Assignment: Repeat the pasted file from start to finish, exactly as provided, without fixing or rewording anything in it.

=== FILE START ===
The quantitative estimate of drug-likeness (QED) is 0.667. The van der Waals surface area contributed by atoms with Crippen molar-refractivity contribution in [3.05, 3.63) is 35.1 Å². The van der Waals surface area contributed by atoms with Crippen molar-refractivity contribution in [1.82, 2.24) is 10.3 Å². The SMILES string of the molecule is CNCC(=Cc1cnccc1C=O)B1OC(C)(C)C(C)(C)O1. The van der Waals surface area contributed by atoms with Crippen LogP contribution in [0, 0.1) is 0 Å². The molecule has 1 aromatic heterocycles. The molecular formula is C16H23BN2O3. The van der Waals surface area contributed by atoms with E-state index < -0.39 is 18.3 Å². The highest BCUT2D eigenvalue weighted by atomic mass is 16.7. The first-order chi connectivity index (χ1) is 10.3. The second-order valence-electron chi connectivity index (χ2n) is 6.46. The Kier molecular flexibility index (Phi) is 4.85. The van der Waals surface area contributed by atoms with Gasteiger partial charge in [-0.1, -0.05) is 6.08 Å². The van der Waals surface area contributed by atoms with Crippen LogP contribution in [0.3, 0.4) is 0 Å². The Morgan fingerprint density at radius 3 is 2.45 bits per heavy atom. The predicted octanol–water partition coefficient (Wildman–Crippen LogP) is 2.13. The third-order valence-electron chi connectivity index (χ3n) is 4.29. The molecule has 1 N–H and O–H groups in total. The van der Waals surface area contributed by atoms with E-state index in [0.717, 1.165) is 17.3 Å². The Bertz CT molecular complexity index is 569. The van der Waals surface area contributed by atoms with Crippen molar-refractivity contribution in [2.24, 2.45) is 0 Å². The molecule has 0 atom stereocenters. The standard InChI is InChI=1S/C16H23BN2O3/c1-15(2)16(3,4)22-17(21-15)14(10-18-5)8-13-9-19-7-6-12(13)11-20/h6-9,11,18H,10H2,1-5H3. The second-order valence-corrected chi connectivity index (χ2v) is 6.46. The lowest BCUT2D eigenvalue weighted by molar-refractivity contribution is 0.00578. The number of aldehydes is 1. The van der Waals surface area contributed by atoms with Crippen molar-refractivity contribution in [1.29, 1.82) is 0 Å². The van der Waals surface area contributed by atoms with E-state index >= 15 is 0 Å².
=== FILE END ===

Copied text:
The quantitative estimate of drug-likeness (QED) is 0.667. The van der Waals surface area contributed by atoms with Crippen molar-refractivity contribution in [3.05, 3.63) is 35.1 Å². The van der Waals surface area contributed by atoms with Crippen molar-refractivity contribution in [1.82, 2.24) is 10.3 Å². The SMILES string of the molecule is CNCC(=Cc1cnccc1C=O)B1OC(C)(C)C(C)(C)O1. The van der Waals surface area contributed by atoms with Crippen LogP contribution in [0, 0.1) is 0 Å². The molecule has 1 aromatic heterocycles. The molecular formula is C16H23BN2O3. The van der Waals surface area contributed by atoms with E-state index < -0.39 is 18.3 Å². The highest BCUT2D eigenvalue weighted by atomic mass is 16.7. The first-order chi connectivity index (χ1) is 10.3. The second-order valence-electron chi connectivity index (χ2n) is 6.46. The Kier molecular flexibility index (Phi) is 4.85. The van der Waals surface area contributed by atoms with Gasteiger partial charge in [-0.1, -0.05) is 6.08 Å². The van der Waals surface area contributed by atoms with Crippen LogP contribution in [0.3, 0.4) is 0 Å². The Morgan fingerprint density at radius 3 is 2.45 bits per heavy atom. The predicted octanol–water partition coefficient (Wildman–Crippen LogP) is 2.13. The third-order valence-electron chi connectivity index (χ3n) is 4.29. The molecule has 1 N–H and O–H groups in total. The van der Waals surface area contributed by atoms with E-state index in [0.717, 1.165) is 17.3 Å². The Bertz CT molecular complexity index is 569. The van der Waals surface area contributed by atoms with Crippen molar-refractivity contribution in [2.24, 2.45) is 0 Å². The molecule has 0 atom stereocenters. The standard InChI is InChI=1S/C16H23BN2O3/c1-15(2)16(3,4)22-17(21-15)14(10-18-5)8-13-9-19-7-6-12(13)11-20/h6-9,11,18H,10H2,1-5H3. The second-order valence-corrected chi connectivity index (χ2v) is 6.46. The lowest BCUT2D eigenvalue weighted by molar-refractivity contribution is 0.00578. The number of aldehydes is 1. The van der Waals surface area contributed by atoms with Crippen molar-refractivity contribution in [1.29, 1.82) is 0 Å². The van der Waals surface area contributed by atoms with E-state index >= 15 is 0 Å².